Textbooks preorganize information in a linear, sequential way that is perfect for linear, sequential thinkers. Spatial thinkers don't learn that way, though — they jump all over the place, often making lots of lateral connections rather than moving step by step through the material. For example, a VSL kid learning biology may start at the beginning of the text, learning about cell structure, but then want to jump to learning about single-celled organisms (including several weeks studying protists in pond water), then researching the evolution of life on earth and recent research in recreating the process, and then maybe a brief foray into the search for life on Mars, back to evolution and natural selection, then DNA & genetics (with lots of hands-on labs), then studying the human body (with a side trip into the evolution of viruses), then reading Neil Shubin's Your Inner Fish, then... etc. It may look completely random and disorganized to a linear/sequential person, but that is how they learn and organize information, and if they are allowed to learn that way, then their retention is amazing, and they will often jump ahead and make further connections on their own.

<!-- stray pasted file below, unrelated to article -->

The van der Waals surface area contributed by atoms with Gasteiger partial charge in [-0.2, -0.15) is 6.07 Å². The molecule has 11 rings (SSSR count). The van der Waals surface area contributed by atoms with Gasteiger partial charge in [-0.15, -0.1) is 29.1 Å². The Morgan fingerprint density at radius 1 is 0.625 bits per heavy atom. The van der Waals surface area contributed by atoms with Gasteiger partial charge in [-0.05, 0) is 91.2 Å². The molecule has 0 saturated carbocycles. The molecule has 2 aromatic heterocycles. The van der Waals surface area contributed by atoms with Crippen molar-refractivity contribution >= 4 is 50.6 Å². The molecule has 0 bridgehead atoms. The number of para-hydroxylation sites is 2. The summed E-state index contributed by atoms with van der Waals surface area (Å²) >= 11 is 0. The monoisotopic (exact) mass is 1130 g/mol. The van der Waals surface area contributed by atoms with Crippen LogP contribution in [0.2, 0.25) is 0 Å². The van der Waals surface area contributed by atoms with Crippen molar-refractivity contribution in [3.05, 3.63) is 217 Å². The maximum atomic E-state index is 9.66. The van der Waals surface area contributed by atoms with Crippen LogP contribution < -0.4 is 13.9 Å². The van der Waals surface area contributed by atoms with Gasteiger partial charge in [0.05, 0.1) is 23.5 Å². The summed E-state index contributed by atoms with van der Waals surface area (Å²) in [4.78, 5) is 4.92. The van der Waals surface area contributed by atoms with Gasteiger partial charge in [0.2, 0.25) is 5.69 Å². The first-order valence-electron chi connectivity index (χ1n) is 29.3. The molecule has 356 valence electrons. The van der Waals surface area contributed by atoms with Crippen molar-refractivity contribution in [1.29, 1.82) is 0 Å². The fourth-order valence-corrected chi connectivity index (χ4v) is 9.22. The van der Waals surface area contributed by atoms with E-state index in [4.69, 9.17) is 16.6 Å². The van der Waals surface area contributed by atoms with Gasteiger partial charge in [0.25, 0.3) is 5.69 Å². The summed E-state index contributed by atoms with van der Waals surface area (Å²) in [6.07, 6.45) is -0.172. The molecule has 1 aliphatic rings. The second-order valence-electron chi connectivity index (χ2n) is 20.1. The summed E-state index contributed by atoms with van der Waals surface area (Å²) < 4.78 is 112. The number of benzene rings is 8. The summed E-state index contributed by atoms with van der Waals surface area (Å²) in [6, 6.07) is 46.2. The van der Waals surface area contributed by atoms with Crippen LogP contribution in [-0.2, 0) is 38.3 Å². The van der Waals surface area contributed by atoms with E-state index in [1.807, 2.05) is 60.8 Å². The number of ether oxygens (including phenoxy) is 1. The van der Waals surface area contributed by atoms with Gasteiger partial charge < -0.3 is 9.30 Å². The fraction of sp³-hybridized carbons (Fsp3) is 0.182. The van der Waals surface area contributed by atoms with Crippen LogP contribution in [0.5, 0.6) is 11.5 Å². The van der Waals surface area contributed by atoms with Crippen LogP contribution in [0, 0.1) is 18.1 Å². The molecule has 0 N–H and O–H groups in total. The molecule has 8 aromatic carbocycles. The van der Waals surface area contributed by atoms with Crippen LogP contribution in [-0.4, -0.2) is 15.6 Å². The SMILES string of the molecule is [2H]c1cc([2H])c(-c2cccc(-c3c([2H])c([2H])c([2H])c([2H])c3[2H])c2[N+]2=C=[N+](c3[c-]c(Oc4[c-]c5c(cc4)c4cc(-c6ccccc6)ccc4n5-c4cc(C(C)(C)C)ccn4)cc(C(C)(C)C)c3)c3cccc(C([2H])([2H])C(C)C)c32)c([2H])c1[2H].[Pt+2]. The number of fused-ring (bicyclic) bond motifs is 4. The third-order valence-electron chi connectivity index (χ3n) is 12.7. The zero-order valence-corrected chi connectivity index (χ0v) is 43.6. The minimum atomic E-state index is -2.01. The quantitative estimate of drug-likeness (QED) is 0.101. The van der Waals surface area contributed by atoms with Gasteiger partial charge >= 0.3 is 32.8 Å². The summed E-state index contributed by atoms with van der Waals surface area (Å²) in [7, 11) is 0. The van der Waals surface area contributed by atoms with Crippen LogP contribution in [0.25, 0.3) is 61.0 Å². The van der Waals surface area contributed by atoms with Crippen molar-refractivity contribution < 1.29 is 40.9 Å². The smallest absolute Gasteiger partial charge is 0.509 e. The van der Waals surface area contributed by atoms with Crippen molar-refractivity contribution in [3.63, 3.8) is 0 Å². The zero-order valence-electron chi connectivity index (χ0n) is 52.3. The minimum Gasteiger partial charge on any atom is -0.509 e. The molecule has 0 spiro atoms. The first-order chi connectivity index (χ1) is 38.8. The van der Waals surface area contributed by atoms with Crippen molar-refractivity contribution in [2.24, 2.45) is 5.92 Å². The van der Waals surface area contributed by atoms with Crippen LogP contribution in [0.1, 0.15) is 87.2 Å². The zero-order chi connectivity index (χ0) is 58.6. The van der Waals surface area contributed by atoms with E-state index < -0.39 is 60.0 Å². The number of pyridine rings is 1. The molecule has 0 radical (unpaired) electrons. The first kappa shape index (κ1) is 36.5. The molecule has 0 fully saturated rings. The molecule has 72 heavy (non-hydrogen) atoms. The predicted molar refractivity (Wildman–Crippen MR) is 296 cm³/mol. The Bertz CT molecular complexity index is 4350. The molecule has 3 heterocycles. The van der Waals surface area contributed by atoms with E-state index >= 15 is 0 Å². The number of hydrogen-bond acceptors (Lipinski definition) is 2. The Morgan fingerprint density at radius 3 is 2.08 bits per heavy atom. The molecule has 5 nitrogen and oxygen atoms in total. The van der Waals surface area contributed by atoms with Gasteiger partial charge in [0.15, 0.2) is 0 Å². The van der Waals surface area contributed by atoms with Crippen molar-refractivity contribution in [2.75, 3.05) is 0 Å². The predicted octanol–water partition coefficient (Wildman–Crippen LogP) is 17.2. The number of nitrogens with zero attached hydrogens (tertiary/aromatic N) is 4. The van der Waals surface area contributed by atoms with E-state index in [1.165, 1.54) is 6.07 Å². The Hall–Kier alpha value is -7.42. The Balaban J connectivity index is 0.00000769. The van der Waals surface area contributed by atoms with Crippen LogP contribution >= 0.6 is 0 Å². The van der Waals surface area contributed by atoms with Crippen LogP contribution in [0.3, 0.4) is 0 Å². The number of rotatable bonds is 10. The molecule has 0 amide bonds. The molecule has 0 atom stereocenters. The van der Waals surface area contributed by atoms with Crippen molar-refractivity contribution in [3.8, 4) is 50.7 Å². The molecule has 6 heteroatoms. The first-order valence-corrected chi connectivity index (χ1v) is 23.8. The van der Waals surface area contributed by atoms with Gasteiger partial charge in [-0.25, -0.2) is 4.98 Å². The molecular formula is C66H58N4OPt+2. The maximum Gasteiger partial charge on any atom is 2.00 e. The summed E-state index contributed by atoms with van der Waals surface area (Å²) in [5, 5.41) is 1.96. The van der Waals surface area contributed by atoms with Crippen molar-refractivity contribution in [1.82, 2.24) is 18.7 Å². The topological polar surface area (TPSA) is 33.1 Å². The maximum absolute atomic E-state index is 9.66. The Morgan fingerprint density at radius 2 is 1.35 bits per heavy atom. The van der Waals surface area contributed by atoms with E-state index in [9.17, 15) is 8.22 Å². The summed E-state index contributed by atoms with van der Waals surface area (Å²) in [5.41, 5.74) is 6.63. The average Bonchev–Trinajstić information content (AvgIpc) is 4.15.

[VSLs] live emotionally. They do not shut their feelings away to examine later. Instead, their emotions enliven, interpret, and underscore their experience all the time. Their emotions affect the way they think. Moods intertwine with learning, which means that their thinking can take off when they feel upbeat and confident. On the other hand, if they are upset, confused, angry, or depressed, [VSLs] may have difficulty learning much at all. It is as if their mind shuts down then, not able to function until their feelings are more positive.

This is why forcing these kids to just "suck it up and get it done," when they are frustrated and miserable, only exacerbates the problem. They aren't just "crying to get out of the work" — in fact, much of their unhappiness comes from the fact that they want to do it, but it's just not working. Like Karen's DD, my DS is a very compliant, eager-to-please kid. It isn't a character issue, it's a neurotranmitter issue; they simply can't process information when they're in this state, no matter how hard they try, or how much they want to please.

 

Jackie

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Jackie is so brilliant at finding information, research studies, and quantitative information; I'm going to tell one more story.